A grass lawn is taken for granted by many people but others would give their right arm for somewhere safe for the kids to play or somewhere pleasant for the adults to sit in the sun. Even if your back yard is relatively small, all you need is a small area such as a couple of square metres of waste ground in the garden and it can be turned into a welcome place for the little ones to run around in bare feet. All it needs is a little bit of thought, planning and manual work and before long you can have a pretty little lawn to brighten up your garden. This article is intended to give the average householder a bit of guidance when it comes to laying a new lawn on your property and the cost of the turf itself.
Estimated Cost of Turf
There are a number of places to buy lawn turf rolls depending on the quality of turf required. Garden turf laying is a simple job but If you don’t want to lay the turf yourself or are too old and infirm to even attempt the job, there are plenty of professional gardening contractors available to come and help you out, for a price. Most contractors also have a truck with which they can fetch the turf rolls from the supplier, this is so much more convenient because you don’t have to.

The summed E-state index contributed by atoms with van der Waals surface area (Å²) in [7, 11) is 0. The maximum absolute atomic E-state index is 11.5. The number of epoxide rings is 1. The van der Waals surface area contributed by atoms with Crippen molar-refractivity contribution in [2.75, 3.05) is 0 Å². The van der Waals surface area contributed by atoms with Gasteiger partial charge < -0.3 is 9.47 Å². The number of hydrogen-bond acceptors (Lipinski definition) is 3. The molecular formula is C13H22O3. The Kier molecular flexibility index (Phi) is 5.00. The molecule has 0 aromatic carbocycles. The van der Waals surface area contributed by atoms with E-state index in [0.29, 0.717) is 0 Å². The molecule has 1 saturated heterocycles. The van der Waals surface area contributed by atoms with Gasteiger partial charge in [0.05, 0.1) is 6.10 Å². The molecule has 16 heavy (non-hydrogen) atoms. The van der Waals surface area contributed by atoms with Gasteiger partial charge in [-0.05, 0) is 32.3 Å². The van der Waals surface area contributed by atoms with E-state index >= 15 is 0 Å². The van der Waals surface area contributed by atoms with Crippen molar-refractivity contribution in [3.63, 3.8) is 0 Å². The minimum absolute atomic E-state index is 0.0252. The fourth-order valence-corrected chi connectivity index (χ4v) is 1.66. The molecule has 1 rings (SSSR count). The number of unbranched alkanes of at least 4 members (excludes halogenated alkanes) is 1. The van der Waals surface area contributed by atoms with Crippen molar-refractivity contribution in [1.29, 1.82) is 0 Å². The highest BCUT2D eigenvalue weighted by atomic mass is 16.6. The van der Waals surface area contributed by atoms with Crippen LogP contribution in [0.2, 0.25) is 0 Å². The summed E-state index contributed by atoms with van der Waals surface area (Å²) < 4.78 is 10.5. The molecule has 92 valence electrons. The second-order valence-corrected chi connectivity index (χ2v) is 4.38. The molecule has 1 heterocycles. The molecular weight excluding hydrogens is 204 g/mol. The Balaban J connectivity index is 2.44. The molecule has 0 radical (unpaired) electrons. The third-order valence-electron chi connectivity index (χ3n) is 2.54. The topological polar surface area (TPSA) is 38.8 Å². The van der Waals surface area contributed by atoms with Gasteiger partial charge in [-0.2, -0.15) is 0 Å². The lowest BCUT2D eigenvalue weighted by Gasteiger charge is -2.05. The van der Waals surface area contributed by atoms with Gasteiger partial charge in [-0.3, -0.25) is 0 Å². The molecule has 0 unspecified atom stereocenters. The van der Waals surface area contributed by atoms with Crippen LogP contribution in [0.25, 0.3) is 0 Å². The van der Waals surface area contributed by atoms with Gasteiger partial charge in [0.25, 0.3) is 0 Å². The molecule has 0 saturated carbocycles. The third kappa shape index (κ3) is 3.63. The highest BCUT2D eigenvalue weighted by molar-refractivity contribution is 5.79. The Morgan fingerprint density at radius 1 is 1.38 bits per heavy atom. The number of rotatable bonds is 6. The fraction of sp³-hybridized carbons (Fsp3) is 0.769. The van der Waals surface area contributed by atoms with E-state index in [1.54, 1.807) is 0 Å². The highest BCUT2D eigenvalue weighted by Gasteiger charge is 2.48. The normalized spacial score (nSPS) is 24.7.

Different purposes required different quality grass. A general purpose, standard grass available as turf will be suitable for most gardens and the costs associated with this are listed below.
Turf Cost Breakdown Table
|Type of Turf||Price per 50m2|
|Standard quality grass turf||£160|
|Better quality turf||£340|
|Premium quality turf||£380|
|Cost for a contractor to lay turf||£700 to £900|
Remember that these costs are indicative only and will be higher if you live in London. The cost for laying a new lawn will include adding some topsoil to level the area and preparing the surface for the turf. If more extensive groundworks are necessary or the quality of lawn and grade of grass are higher than normal then these prices will increase accordingly.
Factors that affect the price
Before we go out to buy some turf we need to think about and decide upon the uses to which the turf lawn is going to be put and how often do you want to mow it. There are many different grades of grass and some are more suitable than others for varying purposes. It may be that we want a lawn that can be
- Somewhere to play bowls or croquet. Needs grass that isn’t full of weeds.
- Somewhere to grow wildflowers. Doesn’t matter if there are weeds established in the turf because most of these are classified among the wildflowers While the flowers are in bloom the grass will be left for weeks without cutting.